Italy Sells Bonds as Borrowing Costs Hold Near Two-Year Low
The Treasury in Rome today sold 3 billion euros of 10-year debt at 4.48 percent, up from 4.45 percent at the previous auction on Nov. 29, which was the lowest since November 2010. The Treasury also sold 2.9 billion euros of bonds due in 2017 to yield 3.26 percent compared with 3.23 percent Nov. 29.
Today’s auction, the first sale of medium- long-term debt to be settled in 2013, is the second market test for Italy since Monti announced Dec. 23 that he would consider being the premier candidate for a coalition backing his economic agenda in the Feb. 24-25 election. The Treasury sold 8.5 billion euros of bills yesterday.
“Many investors are taking the view that the transformation of Italian premier Mario Monti from technocrat to politician will ensure post-election stability,” Nicholas Spiro, managing director of Spiro Sovereign Strategy in London, said by e-mail after the sale. “The ’Monti effect’ is now vying with the ’Draghi effect’ in underpinning Italy’s bond market”.
European Central Bank President Mario Draghi’s pledge in July to do “whatever it takes” to defend the euro has proven an effective backstop for Italy’s borrowing costs. Draghi followed that in September with the outline of a plan to buy bonds of nations struggling to bring down borrowing costs.
Polls suggest Pier Luigi Bersani, the center-left candidate for premier and the front-runner to succeed Monti, may struggle to get a majority in the Italian Senate unless he seeks an alliance with parties backing Monti’s agenda.
This is “is a very likely outcome that could increase the chances to have a pro-Europe and reforms-oriented bloc in the next government,” Silvio Peruzzo, an economist at Nomura International in London, said by e-mail before the sale.
Monti will meet today in Rome with Economic Development Minister Corrado Passera, International Cooperation Minister Andrea Riccardi and Pier Ferdinando Casini, who are among his biggest supporters, newspaper la Repubblica reported.
Bersani, a former communist whose leadership in the Democratic Party is grounded in support from Italy’s biggest union, has pledged to respect the budget commitments taken with the European Union while promising to do more to support pensioners and workers. His party supports some of the measures included in Monti’s political road map, he said Dec. 26.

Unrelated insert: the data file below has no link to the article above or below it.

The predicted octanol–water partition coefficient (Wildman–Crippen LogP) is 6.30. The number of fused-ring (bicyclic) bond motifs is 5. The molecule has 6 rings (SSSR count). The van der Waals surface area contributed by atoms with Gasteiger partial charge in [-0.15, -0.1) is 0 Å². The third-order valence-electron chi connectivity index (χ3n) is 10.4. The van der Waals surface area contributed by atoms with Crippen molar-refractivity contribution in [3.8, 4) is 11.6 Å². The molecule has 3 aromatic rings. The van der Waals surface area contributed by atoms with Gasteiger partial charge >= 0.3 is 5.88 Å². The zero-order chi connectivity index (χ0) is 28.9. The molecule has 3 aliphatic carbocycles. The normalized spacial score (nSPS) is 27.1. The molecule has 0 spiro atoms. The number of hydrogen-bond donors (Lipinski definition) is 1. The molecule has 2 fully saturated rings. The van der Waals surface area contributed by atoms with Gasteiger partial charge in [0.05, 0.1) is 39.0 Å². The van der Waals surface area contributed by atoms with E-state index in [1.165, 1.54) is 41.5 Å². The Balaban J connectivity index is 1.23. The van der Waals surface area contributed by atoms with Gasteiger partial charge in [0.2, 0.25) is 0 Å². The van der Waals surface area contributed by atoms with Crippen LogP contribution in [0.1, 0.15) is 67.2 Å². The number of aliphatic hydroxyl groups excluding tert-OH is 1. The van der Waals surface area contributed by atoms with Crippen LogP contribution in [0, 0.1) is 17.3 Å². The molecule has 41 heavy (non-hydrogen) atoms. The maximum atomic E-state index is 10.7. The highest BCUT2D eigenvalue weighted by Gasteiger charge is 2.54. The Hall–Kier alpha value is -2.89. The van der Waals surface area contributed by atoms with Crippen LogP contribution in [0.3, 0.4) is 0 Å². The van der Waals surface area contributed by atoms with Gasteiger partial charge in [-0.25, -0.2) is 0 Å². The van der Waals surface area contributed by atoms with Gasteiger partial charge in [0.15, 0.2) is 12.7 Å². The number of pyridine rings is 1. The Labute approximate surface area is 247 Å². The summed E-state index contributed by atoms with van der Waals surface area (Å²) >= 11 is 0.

While markets are not putting pressure on Italy, uncertainty about the election outcome may increase the country’s borrowing costs going forward.
“Much will then depend on the possibility of forming a stable government, committed not only to following in Monti’s steps in terms of budget discipline and reform, but also to increasing actions in support of growth,” Intesa Sanpaolo SpA said in its 2013 economic outlook published yesterday.
Italy’s 10-year yield was down 1 basis point to 4.5 percent at 12:10 p.m. in Rome, leaving the difference with comparable- maturity German debt at 321.6 basis points.
A rise in borrowing costs, even temporarily, would have an immediate impact on Italy, which needs to sell an average of more than 30 billion euros of bonds and bills a month to finance the euro-region’s second-biggest debt, currently at more than 126 percent of gross domestic product.
At today’s auction investors bid for 1.47 times the amount of the 10-year debt offered, up from 1.18 times Nov. 29, and for 1.29 the amount of the five-year compared with 1.24 last month.
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